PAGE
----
Expanding the displayboard to arrange the 32x LED set in a circle, and adding the stepper motor driver to the controller board meant moving the OLED display out to the display board. Adding the second OLED is not just for symmetry: showing the current azimuth angle in addition to the boards north heading adds to the convenience of quick data correlation. Here is the Revision 3 PCB set, consisting of mainboard v1.7 and matching displayboard v2.0. In the photo below, it shows the updated mainboard with the new stepstick connector fitted in the place of the previous OLED location. PCB design files (gerber), as well as the Arduino code are published in the revision 3 GitHub repository.
Adding the second OLED display to the I2C bus had an issue that required manually updating the u8g2 display library. I documented the solution in the GitHub issue tracker.
08/04/2019 at 07:51 •
After the epic fail of mirrored Arduino footprint pins, I decided to double up and, together with the fixing the controller board, create the first version of the LED display board for the controller. To match the controllers size and use minimal space, a four-layer PCB became necessary. Because 4-layer boards require much more effort in construction and cost, I didn't go for the full LED ring design yet, but kept the first version with only two LED lines to gain experience.
Now I was eager to see the board with the dual-color LED set in action. Dual-Color LED are basically two LED merged into one. Because of the difference in color/wavelength, colors may differ in their forwarding voltage. I run a few breadboard tests with different resistor values to get a approximate uniform brightness.
While updating the footprint, I also added a 2x DIP switch and two push button switches into the design. It is always handy to be able to control a few settings during the boards operation.
Revision 2 design and code is saved to the GitHub repository https://github.com/fm4dd/suntracker2-r2
08/03/2019 at 18:02 •
After identifying the need for a bigger controller, I picked the Arduino MKR Zero. The Zero has a sufficiently small footprint, generous 32K RAM, 256K Flash, and comes with a build-in MicroSD card reader. The 32bit architecture will be helpful for working with bigger data types, and the 48Mhz are much speedier, too.
The choice of the Arduino controller determined the new system voltage to 3.3 volts. Time for PCB design, adding all components except for the stepper motor control. The board had no space left, so I decided to leave that for later.
For creating the controller board PCB design I used KiCAD 5. After two misguided attempts, the third version looked ready for production. Instead I was in for some disappointment...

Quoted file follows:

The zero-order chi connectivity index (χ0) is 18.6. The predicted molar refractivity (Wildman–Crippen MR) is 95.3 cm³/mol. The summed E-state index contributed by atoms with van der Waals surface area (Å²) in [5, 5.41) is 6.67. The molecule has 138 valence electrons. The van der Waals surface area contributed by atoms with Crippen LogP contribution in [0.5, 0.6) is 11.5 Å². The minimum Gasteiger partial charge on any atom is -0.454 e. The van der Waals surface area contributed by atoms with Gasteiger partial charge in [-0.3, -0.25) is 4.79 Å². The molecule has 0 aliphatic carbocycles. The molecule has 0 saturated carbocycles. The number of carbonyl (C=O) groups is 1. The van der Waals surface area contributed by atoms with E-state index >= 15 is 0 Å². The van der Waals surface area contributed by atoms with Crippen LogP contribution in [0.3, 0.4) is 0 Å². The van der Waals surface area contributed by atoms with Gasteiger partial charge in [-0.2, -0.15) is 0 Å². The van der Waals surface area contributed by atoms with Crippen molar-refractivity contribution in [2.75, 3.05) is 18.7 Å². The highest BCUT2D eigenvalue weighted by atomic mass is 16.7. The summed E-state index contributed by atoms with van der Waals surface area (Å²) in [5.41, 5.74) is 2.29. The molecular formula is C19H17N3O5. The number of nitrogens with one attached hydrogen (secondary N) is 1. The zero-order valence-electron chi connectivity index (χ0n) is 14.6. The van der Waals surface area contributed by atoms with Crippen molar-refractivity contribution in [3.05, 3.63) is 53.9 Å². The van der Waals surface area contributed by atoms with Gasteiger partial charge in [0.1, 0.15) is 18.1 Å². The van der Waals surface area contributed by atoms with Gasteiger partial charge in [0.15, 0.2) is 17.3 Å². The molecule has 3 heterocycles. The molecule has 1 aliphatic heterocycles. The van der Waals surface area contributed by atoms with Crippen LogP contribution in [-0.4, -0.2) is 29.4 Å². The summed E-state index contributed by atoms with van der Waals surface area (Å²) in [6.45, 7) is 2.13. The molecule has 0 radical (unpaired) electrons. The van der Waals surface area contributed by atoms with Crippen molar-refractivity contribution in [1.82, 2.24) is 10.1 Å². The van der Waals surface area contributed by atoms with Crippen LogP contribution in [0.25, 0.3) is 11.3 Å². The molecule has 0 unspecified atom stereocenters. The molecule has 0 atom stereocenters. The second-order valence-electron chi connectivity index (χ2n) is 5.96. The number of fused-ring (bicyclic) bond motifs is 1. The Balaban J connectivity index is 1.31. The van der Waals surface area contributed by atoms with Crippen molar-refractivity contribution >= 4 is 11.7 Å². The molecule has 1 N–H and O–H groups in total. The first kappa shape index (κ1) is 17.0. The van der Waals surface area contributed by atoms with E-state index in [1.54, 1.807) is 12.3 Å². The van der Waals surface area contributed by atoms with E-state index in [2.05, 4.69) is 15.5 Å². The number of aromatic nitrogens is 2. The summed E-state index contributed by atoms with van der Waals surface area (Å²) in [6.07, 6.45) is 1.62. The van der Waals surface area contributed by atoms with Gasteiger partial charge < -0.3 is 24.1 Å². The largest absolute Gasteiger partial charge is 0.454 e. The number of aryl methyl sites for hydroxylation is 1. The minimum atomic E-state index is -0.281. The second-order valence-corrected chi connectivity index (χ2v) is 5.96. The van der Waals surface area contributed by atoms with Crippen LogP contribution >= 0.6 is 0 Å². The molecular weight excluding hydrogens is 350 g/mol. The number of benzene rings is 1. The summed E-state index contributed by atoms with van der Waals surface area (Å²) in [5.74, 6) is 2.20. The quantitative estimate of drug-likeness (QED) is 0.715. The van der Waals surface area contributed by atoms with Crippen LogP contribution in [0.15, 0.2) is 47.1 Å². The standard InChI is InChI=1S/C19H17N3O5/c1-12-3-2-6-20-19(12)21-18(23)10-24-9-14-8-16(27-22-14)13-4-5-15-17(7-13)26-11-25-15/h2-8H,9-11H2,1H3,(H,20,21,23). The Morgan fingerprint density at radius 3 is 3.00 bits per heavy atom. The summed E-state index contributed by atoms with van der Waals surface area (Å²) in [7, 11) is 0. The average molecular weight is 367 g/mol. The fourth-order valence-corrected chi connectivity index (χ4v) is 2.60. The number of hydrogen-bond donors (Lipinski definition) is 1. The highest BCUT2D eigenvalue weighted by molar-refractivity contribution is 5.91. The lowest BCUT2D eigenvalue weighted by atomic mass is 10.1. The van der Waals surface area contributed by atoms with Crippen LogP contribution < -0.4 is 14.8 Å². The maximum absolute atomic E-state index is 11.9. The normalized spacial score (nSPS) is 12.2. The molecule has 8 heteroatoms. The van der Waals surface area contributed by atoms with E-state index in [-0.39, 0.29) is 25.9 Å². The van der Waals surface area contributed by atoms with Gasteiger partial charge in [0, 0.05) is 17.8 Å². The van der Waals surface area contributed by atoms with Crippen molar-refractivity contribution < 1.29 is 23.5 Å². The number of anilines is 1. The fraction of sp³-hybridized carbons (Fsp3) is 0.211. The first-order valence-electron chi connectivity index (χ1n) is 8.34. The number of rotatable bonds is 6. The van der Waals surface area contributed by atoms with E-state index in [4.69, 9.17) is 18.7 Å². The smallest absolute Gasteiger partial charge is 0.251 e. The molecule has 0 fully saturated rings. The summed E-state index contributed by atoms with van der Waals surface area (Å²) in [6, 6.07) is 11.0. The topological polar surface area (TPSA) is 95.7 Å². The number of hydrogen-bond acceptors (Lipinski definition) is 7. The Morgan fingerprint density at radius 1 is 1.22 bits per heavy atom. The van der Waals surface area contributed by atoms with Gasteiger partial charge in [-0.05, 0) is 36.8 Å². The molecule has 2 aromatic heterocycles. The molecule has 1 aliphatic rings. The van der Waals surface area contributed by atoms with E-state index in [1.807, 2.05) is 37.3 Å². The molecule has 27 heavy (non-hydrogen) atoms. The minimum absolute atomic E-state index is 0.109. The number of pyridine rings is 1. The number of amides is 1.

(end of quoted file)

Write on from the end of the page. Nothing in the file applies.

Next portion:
As it happens, I fell for the #1 error in PCB design: having created a mirrored footprint for the Arduino MKR Zero. How embarrassing! After finding the presentation for the top-5 footprint mistakes, it was a bit of consolation to learn that even pro's tend to make this mistake. Nevertheless I partly populated the board, using sockets to preserve modules, and turning the Arduino around to align the pins on an awkward angle. I wanted to see if the board otherwise works, and voila, the board works great, flipped Arduino pins put aside.
08/03/2019 at 17:14 •
With the compass functionality tested on a breadboard, the next step is to transfer it to a universal prototyping board, adding a status display and IO expansion ports to drive a LED ring that simulates the horizon. For the board, I am going to use the Takachi TNF 89-136.I had an Ardunio Nano at hand to be used as the micro controller, which will later turn out to be vastly inadequate to drive all the peripherals. At this stage, The Nano was holding up OK: driving the LSM303 magnetometer sensor, the 128x32 OLED display, and two MCP23017 IO expanders from Microchip, all over the I2C bus. In front is the stepdown voltage regulator from Seeed Studio.
In the left half of the universal prototyping board, I placed the remaining components: the DS3231 RTC clock, the MicroSD card reader, and a bigger 128x64 OLED display. For data exchange, was going to connect the two Nano over the serial line interface. But before that, I run into severe RAM space issues. The MicroSD card driver requires >512 Bytes buffer space, the bigger 128x64 OLED reserves a larger frame buffer, exhausting the 2K RAM space of the Nano without having written any code yet.A second challenge was my patience and steady hand. To route and wire 96+ connections required for the LED ring manually, it was going too slow and error-prone. I decided to better get a bigger CPU, and I'd better create a PCB.
08/03/2019 at 03:23 •
The first steps on the solar tracking project were taken in April, when I was reading about building a digital compass. There are various project descriptions on the net, and I was interested what sensor is best suited for that task. Based on what I can source locally, I zeroed in on modules with the LSM303 chip, made by ST Microelectronics. Below shows the first breadboarding tests with the MM-TXS505 module from Sunhayato.
The MMTXS505 modules uses the LSM303D chip released in 2012. It is quite stable, and offers the ability to select one of two possible I2C addresses. I noticed that later chip revisions (e.g. LSM303DLHC) only hardcode one address, which prevents using more than one sensor on a single I2C bus. Now that I can determine North, I can plan for adding the modules that would add the sun position information and provide the tracking output.